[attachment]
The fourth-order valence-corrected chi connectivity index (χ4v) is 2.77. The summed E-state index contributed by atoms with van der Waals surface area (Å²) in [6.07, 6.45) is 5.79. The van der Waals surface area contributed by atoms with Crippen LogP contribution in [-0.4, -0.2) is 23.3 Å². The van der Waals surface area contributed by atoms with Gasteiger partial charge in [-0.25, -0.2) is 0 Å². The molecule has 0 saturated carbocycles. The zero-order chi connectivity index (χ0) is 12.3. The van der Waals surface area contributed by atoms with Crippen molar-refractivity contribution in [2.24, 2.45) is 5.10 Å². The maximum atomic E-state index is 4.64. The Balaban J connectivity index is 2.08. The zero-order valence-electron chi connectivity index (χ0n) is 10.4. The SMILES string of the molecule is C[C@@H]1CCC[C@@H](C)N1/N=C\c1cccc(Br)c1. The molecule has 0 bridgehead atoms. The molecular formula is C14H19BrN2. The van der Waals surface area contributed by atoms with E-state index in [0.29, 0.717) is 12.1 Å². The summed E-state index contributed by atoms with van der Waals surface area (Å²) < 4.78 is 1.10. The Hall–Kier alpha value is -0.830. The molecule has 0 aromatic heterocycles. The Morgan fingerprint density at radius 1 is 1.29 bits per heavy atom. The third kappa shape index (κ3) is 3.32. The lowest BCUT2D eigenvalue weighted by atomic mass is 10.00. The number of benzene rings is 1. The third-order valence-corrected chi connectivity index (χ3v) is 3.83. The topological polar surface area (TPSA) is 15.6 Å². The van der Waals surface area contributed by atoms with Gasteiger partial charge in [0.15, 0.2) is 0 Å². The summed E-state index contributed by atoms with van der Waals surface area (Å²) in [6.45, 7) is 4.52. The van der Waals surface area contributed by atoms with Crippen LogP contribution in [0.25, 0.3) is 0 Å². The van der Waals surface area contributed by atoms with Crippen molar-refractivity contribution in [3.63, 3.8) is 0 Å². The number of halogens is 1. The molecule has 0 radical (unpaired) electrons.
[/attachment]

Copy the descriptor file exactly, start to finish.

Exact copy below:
The fourth-order valence-corrected chi connectivity index (χ4v) is 2.77. The summed E-state index contributed by atoms with van der Waals surface area (Å²) in [6.07, 6.45) is 5.79. The van der Waals surface area contributed by atoms with Crippen LogP contribution in [-0.4, -0.2) is 23.3 Å². The van der Waals surface area contributed by atoms with Gasteiger partial charge in [-0.25, -0.2) is 0 Å². The molecule has 0 saturated carbocycles. The zero-order chi connectivity index (χ0) is 12.3. The van der Waals surface area contributed by atoms with Crippen molar-refractivity contribution in [2.24, 2.45) is 5.10 Å². The maximum atomic E-state index is 4.64. The Balaban J connectivity index is 2.08. The zero-order valence-electron chi connectivity index (χ0n) is 10.4. The SMILES string of the molecule is C[C@@H]1CCC[C@@H](C)N1/N=C\c1cccc(Br)c1. The molecule has 0 bridgehead atoms. The molecular formula is C14H19BrN2. The van der Waals surface area contributed by atoms with E-state index in [0.29, 0.717) is 12.1 Å². The summed E-state index contributed by atoms with van der Waals surface area (Å²) < 4.78 is 1.10. The Hall–Kier alpha value is -0.830. The molecule has 0 aromatic heterocycles. The Morgan fingerprint density at radius 1 is 1.29 bits per heavy atom. The third kappa shape index (κ3) is 3.32. The lowest BCUT2D eigenvalue weighted by atomic mass is 10.00. The number of benzene rings is 1. The third-order valence-corrected chi connectivity index (χ3v) is 3.83. The topological polar surface area (TPSA) is 15.6 Å². The van der Waals surface area contributed by atoms with Gasteiger partial charge in [0.15, 0.2) is 0 Å². The summed E-state index contributed by atoms with van der Waals surface area (Å²) in [6.45, 7) is 4.52. The van der Waals surface area contributed by atoms with Crippen LogP contribution in [0.25, 0.3) is 0 Å². The van der Waals surface area contributed by atoms with Crippen molar-refractivity contribution in [3.63, 3.8) is 0 Å². The number of halogens is 1. The molecule has 0 radical (unpaired) electrons.